Home had a synagogue on the first floor, where services
were held three times daily, and a library. It also had a
waiting list. In 1921, an adjacent house was purchased,
and a roof was built to connect the two buildings. The
enlarged facility accommodated 53 persons. But the
waiting list remained.
Plans were being made for a new, larger Home when the
Depression struck. Income from dues, contributions and
families of residents dwindled; operating expenses
mounted. The plans for a new building were shelved as
even the funds necessary to maintain the current facility
became hard to find.
When he came to the Home, Sonnenblick recalled, he
was struck by the many idle residents. The Auxiliary was
doing all it could to develop resident activities, but the
only professional devoted to residents' social needs was a
part-time recreational therapist "borrowed" from the
Jewish Community Center. Weekly movies and
synagogue services were the only steady "entertainment."
Sonnenblick, under mandate from the Board of
Directors, began a complete reorganization. He separated
the senile and chronically ill, housing them in the former
children's home while the well aged remained in the
main building. Medical services were improved.
But Sonnenblick's major contribution was programming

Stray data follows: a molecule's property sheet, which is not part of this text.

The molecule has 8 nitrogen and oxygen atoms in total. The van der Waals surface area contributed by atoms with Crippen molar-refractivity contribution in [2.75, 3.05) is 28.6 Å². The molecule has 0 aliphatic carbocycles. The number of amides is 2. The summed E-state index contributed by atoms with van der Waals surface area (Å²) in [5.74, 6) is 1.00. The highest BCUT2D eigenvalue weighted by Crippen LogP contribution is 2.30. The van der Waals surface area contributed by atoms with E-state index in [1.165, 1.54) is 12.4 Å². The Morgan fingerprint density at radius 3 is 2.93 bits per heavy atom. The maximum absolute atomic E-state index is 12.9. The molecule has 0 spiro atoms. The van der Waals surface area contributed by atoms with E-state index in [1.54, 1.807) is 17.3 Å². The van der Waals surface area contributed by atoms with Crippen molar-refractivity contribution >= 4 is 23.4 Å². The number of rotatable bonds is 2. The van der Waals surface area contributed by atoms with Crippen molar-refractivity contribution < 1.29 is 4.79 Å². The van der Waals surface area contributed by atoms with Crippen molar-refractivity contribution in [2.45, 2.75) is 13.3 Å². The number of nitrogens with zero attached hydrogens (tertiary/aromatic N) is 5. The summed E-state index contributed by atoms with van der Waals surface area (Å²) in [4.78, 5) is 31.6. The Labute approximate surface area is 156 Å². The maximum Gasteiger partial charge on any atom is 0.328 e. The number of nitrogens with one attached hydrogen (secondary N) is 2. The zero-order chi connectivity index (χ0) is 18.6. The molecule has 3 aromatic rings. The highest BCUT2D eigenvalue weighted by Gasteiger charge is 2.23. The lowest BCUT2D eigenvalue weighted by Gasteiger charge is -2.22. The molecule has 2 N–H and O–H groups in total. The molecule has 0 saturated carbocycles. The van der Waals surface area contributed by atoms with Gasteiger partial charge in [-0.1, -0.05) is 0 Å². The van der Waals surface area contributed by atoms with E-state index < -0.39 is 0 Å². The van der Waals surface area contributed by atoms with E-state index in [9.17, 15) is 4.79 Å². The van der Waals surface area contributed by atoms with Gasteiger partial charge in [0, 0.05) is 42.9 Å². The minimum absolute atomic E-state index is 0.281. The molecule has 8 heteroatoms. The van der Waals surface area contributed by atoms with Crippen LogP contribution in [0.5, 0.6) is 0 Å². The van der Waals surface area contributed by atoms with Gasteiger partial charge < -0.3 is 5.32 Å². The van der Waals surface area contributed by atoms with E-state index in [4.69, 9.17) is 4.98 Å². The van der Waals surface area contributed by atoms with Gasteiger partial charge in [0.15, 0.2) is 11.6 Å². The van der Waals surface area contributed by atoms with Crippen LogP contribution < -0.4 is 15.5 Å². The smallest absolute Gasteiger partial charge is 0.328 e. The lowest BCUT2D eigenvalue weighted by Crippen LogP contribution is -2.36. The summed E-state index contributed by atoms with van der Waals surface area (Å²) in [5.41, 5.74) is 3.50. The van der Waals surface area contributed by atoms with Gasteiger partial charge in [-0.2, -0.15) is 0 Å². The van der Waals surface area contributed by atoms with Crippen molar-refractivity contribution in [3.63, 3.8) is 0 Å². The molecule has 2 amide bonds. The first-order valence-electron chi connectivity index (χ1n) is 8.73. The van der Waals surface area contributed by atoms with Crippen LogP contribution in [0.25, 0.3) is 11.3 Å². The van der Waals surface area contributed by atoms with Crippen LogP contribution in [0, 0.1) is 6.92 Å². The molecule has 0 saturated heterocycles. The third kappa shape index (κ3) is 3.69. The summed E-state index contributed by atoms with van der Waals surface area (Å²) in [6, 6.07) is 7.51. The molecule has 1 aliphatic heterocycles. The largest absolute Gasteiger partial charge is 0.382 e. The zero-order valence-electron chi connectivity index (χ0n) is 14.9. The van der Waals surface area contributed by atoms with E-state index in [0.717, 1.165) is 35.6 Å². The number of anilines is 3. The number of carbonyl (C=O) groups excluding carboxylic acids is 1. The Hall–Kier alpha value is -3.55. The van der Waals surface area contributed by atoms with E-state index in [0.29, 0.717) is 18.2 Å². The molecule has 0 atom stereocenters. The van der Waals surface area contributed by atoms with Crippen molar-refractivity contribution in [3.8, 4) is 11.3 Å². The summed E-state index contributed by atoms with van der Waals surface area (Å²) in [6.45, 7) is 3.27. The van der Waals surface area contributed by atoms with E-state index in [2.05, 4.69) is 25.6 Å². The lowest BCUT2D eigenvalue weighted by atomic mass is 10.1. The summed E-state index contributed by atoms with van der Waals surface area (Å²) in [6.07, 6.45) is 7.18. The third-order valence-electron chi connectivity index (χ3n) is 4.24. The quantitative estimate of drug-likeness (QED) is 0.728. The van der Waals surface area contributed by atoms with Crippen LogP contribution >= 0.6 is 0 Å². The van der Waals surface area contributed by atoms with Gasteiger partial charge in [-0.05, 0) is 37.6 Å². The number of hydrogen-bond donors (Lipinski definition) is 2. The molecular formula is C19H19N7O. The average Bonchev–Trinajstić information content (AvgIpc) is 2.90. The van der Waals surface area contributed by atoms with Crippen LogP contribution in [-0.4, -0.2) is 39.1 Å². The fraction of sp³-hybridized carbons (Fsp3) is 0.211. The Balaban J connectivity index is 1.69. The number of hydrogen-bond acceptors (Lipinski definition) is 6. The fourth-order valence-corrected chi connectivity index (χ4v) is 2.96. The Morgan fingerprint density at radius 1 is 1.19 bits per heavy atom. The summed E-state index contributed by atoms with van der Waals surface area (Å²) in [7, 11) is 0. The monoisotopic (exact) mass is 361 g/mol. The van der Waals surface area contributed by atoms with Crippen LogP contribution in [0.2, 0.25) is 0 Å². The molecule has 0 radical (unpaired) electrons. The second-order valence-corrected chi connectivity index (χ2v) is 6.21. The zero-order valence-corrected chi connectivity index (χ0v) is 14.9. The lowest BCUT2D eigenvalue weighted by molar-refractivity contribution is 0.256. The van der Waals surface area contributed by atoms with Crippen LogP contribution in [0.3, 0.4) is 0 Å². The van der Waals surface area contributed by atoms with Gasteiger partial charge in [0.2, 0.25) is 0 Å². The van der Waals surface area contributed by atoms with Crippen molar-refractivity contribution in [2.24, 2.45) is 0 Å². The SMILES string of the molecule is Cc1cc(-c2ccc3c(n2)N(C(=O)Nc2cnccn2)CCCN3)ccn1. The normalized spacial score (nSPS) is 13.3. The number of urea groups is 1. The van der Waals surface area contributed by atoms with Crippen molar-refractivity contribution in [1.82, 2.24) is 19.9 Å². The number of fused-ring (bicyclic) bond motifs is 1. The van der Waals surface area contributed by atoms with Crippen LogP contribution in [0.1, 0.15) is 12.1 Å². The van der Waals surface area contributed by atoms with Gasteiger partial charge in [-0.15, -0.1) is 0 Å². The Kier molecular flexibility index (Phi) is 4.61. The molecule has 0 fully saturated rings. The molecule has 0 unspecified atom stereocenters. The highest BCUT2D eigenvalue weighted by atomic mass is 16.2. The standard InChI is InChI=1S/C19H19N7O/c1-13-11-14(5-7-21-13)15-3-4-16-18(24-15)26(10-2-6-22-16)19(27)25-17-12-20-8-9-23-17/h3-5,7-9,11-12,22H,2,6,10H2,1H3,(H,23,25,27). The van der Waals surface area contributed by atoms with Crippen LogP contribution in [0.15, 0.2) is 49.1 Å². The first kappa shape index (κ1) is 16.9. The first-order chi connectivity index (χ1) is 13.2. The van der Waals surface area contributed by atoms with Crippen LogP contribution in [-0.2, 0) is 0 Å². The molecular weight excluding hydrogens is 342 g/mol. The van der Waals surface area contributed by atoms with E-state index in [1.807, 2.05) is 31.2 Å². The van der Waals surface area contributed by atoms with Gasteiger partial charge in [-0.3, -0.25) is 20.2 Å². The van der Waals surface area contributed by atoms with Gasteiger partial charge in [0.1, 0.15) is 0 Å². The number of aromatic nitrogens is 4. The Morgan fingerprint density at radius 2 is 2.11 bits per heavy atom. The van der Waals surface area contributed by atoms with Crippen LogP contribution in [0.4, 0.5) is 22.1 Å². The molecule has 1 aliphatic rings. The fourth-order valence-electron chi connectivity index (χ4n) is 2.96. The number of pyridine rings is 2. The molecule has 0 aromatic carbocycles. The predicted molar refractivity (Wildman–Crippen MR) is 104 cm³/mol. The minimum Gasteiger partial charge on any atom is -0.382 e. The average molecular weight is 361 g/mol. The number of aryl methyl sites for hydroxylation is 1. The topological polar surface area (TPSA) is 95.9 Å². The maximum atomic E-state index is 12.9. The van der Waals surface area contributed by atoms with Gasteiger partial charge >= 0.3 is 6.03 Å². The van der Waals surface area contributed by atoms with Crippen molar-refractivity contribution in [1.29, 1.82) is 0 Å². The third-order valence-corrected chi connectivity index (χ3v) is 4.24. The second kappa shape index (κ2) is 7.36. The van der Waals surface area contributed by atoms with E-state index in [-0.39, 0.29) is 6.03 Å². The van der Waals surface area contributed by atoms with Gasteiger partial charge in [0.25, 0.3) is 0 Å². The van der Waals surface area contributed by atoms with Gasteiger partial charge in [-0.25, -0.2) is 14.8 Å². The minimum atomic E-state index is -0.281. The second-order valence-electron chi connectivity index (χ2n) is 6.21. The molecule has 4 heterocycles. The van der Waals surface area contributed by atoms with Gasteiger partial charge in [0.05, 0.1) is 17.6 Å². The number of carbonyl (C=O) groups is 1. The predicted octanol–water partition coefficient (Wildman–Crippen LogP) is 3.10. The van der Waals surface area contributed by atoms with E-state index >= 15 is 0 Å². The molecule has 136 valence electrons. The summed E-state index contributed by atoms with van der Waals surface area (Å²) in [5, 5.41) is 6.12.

activities which stressed the importance of companionship
and the development of a family-like atmosphere.
He instituted birthday parties, a resident newspaper,
choral groups and literature clubs, and entertainment by
visiting artists and by residents. A resident council was
organized, to provide program suggestions and voice
concerns and complaints.
Sonnenblick also established the Home's sheltered
workshop, where residents and day care participants
could perform simple tasks, earning a small wage for
doing useful work.
Levin's dedication to the new home for the aged
generated support from individuals and organizations,
and before 1907 ended, he had raised $10,000 for the
purchase of a large house at Brush and Winder, close to
where Eastern Market stands today.
Collections at funerals, membership dues, raffles, an
annual ball and memorial contributions also helped to
sustain the Home in the early years.
Sonnenblick was hired as executive director, replacing
Otto Hirsch who retired in March, 1937.
The hobby shop became the center for occupational
therapy. Residents produced children's gifts, household
items, metal and leather goods and ceramics and offered
them for sale to the public. A store where residents
could purchase sundries was opened and soon became, in
Sonnenblick's .words, "a center for the three R's —
reunion, rumor and romance."
Levin realized that a home was needed not only for the
poor, but for the elderly who, because of failing health,
could no longer maintain their own homes.
Funds to run the Home came from a variety of sources.
Families who could afford to support their parents did
so. Some residents turned their life savings over to the
Home, with the understanding that they would be taken